Asked if he had a grip of the problems, Spurr said: “We have been managing a service that has had to deal with significant pressures over those eight years.”

      The prison service has suffered a real-terms budget cut of 40% since 2010, according to the Institute for Fiscal Studies.

      Spurr claimed recent decisions to reverse some of those cuts would help improve conditions. “Now the government is investing £1.3bn to modernise the prison estate. It is also investing £100m to increase staffing resources. Some of those staff are in Nottingham and over time will make a difference. Additional staff are also in Liverpool and those staff are already beginning to make a difference,” he said.

      “The investment that we hadn’t had for a number of years is now in place, and with that investment we will be able to make improvement across the prison service.”

      Spurr said of conditions at Liverpool, where inspectors found rats, cockroaches, damp, and leaking toilets: “There have been failings at Liverpool and some of that is about leadership. I accept that we should have taken cells that weren’t fit for use out of use much earlier than we did.”

      He linked the conditions to the government’s decision to scrap plans for a new prison in the city. “Liverpool for many years has not had the investment it needed in the residential accommodation. A new prison would have relieved pressure on Liverpool. The investment for that wasn’t available – it was scrapped in 2010.”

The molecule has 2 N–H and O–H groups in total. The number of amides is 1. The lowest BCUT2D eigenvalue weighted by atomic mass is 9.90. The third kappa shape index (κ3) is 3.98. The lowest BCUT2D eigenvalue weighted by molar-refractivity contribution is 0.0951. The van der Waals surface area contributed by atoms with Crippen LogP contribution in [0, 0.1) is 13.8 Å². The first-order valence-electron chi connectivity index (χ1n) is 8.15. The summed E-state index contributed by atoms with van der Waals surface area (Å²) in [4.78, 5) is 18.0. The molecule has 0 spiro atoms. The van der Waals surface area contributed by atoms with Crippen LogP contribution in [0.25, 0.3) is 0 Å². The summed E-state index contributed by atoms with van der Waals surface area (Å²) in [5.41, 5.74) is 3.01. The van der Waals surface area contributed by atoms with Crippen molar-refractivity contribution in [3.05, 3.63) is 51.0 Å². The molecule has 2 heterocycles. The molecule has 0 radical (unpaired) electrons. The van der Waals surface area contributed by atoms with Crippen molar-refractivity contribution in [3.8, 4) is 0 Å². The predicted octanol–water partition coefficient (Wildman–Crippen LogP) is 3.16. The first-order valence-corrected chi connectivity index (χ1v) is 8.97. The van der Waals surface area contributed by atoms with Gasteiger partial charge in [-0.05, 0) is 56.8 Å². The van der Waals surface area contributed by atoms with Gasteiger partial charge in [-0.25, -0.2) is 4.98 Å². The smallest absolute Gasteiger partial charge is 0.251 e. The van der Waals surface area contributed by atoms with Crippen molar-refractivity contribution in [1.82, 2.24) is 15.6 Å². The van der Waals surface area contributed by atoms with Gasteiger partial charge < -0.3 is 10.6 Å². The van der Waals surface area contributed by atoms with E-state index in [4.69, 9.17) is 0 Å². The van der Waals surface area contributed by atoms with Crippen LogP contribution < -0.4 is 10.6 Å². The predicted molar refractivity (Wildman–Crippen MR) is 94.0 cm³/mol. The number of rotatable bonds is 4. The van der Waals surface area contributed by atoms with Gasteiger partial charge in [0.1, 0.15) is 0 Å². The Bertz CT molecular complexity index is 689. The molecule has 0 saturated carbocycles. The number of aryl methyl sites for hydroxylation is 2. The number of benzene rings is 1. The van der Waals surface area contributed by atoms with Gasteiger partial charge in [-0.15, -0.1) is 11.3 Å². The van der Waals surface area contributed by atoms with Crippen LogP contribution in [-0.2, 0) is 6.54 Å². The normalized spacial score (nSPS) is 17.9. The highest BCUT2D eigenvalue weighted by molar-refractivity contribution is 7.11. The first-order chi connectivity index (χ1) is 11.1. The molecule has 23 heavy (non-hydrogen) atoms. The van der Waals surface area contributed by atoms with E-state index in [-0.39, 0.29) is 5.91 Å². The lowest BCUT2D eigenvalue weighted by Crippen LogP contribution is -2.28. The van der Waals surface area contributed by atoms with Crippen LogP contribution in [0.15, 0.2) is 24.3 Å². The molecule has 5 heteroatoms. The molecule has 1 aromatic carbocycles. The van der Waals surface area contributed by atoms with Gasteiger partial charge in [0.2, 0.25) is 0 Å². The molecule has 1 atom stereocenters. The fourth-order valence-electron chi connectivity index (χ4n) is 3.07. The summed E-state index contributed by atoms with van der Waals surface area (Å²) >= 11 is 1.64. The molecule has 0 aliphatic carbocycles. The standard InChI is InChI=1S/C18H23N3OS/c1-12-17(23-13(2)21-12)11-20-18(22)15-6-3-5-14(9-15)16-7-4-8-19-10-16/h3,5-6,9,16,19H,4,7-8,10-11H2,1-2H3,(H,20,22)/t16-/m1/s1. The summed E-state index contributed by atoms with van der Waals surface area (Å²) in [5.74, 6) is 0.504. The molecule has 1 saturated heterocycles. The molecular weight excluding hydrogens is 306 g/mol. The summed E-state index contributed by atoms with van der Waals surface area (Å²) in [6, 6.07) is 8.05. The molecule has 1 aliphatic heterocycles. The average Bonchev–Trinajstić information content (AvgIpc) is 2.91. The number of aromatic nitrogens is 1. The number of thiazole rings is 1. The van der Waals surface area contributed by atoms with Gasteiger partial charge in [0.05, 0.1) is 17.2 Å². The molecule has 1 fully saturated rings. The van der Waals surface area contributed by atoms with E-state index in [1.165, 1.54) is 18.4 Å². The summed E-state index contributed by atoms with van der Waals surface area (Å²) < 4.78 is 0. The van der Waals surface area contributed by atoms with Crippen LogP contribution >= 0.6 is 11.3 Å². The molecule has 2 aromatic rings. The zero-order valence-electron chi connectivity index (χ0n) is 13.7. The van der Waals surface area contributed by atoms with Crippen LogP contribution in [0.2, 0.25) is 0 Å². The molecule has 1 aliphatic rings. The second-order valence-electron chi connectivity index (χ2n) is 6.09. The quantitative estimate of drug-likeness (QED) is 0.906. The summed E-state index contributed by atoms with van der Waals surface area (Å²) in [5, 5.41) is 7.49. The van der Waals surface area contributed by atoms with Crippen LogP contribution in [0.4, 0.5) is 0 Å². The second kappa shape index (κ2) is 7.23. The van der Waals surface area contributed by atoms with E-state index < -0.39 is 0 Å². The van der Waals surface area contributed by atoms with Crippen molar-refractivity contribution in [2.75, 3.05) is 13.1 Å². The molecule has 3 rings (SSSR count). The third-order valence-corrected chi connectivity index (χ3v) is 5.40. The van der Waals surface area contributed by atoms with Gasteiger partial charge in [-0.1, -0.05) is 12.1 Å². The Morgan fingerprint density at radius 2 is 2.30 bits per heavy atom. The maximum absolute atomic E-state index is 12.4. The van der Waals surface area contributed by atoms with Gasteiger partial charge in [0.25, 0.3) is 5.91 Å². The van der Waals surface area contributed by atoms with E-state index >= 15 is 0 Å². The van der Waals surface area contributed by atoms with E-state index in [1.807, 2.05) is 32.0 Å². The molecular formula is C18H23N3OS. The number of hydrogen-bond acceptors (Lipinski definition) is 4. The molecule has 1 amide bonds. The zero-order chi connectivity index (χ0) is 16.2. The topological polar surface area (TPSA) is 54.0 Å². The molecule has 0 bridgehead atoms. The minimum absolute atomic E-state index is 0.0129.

Spurr also claimed the prison service was “robustly managing” Amey, the company contracted to clean and maintain Liverpool prison.

      Spurr said: “We have not been able to reduce violence at Nottingham to the extent we would have wanted. Nottingham along with other prisons has suffered from a significant influx of psychoactive drugs that have often been supplied to prisons by organised criminals and new ways of getting those drugs into prisons that were named in the inspection report. Getting on top of those issues has proved very challenging.”

      He added: “The secretary of state for justice [David Gauke] has said he will look at this urgently. We will do exactly that.”

  8. In the media, reports about conditions at Liverpool prison focus on drones, drugs, squalor and various aspects of prisoners' safety –
    a third of prisoners reported feeling unsafe at the time of the inspection. The report puts some focus on prisoner-staff relations – it found that almost a half of prisoners feel victimised by staff this includes verbal abuse and assaults by staff. There's also evidence of unofficial punishments being meted out by staff who have a tendency to wear balaclavas when unwarranted by the situation at hand.

  9. In other, other news, a very sensible decision from the new Justice Scretary reported on BBC website:-

    The government will not challenge the decision to release rapist John Worboys, the justice secretary says.

    David Gauke said "it would not be appropriate" to seek judicial review of the Parole Board's decision to free Worboys after less than 10 years. But he said it did not stop others from taking legal action against the move.

    Former black cab driver Worboys, 60, was jailed in 2009 for assaults on 12 women in London. Mr Gauke said there would be a wider review of how the Parole Board deals with victims.

    The justice secretary said he had taken legal advice and it was not appropriate for him to proceed with the case.

    He said: "I know this will disappoint the victims in this case and members of this House given the crimes for which he has been convicted. On a personal level, candidly I share those concerns." But he added: "I can reassure the House and the public that Worboys will not be released until his licence conditions have been finalised."

    1. He has however sent Dame Glynis to report on the NPS regarding their notifying of victims and to determine if everything was done correctly.